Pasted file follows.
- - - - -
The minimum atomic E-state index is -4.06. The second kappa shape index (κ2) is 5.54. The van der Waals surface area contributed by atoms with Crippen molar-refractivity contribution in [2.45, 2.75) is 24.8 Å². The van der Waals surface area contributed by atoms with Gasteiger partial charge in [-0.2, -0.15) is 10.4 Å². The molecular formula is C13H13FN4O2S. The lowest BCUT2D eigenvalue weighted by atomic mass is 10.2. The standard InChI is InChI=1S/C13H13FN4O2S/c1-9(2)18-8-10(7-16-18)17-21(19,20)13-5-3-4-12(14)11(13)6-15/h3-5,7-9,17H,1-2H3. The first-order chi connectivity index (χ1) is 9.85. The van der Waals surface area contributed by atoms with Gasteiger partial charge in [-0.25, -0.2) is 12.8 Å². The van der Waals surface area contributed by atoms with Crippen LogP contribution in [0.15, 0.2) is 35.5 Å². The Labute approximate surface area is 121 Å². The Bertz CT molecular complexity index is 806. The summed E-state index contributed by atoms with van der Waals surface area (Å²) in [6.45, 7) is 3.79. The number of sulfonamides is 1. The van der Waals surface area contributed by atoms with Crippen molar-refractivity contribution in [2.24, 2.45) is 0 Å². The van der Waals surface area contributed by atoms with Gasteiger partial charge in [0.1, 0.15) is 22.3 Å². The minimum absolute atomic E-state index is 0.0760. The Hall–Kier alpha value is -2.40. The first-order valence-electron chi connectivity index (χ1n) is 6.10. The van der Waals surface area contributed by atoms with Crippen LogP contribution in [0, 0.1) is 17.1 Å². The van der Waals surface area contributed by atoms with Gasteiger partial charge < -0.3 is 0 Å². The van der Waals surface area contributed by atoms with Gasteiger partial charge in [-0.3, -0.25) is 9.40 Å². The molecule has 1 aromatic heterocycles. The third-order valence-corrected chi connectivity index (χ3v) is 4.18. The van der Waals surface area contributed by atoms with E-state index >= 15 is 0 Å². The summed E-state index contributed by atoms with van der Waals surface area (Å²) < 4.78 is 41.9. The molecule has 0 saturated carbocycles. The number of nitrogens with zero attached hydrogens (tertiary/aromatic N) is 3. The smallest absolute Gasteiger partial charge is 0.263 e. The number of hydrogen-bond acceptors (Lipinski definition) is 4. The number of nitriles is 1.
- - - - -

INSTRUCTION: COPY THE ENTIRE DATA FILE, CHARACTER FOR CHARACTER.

The minimum atomic E-state index is -4.06. The second kappa shape index (κ2) is 5.54. The van der Waals surface area contributed by atoms with Crippen molar-refractivity contribution in [2.45, 2.75) is 24.8 Å². The van der Waals surface area contributed by atoms with Gasteiger partial charge in [-0.2, -0.15) is 10.4 Å². The molecular formula is C13H13FN4O2S. The lowest BCUT2D eigenvalue weighted by atomic mass is 10.2. The standard InChI is InChI=1S/C13H13FN4O2S/c1-9(2)18-8-10(7-16-18)17-21(19,20)13-5-3-4-12(14)11(13)6-15/h3-5,7-9,17H,1-2H3. The first-order chi connectivity index (χ1) is 9.85. The van der Waals surface area contributed by atoms with Gasteiger partial charge in [-0.25, -0.2) is 12.8 Å². The van der Waals surface area contributed by atoms with Crippen LogP contribution in [0.15, 0.2) is 35.5 Å². The Labute approximate surface area is 121 Å². The Bertz CT molecular complexity index is 806. The summed E-state index contributed by atoms with van der Waals surface area (Å²) in [6.45, 7) is 3.79. The number of sulfonamides is 1. The van der Waals surface area contributed by atoms with Crippen molar-refractivity contribution in [2.24, 2.45) is 0 Å². The van der Waals surface area contributed by atoms with Gasteiger partial charge in [0.1, 0.15) is 22.3 Å². The minimum absolute atomic E-state index is 0.0760. The Hall–Kier alpha value is -2.40. The first-order valence-electron chi connectivity index (χ1n) is 6.10. The van der Waals surface area contributed by atoms with Crippen LogP contribution in [0, 0.1) is 17.1 Å². The van der Waals surface area contributed by atoms with Gasteiger partial charge < -0.3 is 0 Å². The van der Waals surface area contributed by atoms with Gasteiger partial charge in [-0.3, -0.25) is 9.40 Å². The molecule has 1 aromatic heterocycles. The third-order valence-corrected chi connectivity index (χ3v) is 4.18. The van der Waals surface area contributed by atoms with E-state index >= 15 is 0 Å². The summed E-state index contributed by atoms with van der Waals surface area (Å²) < 4.78 is 41.9. The molecule has 0 saturated carbocycles. The number of nitrogens with zero attached hydrogens (tertiary/aromatic N) is 3. The smallest absolute Gasteiger partial charge is 0.263 e. The number of hydrogen-bond acceptors (Lipinski definition) is 4. The number of nitriles is 1.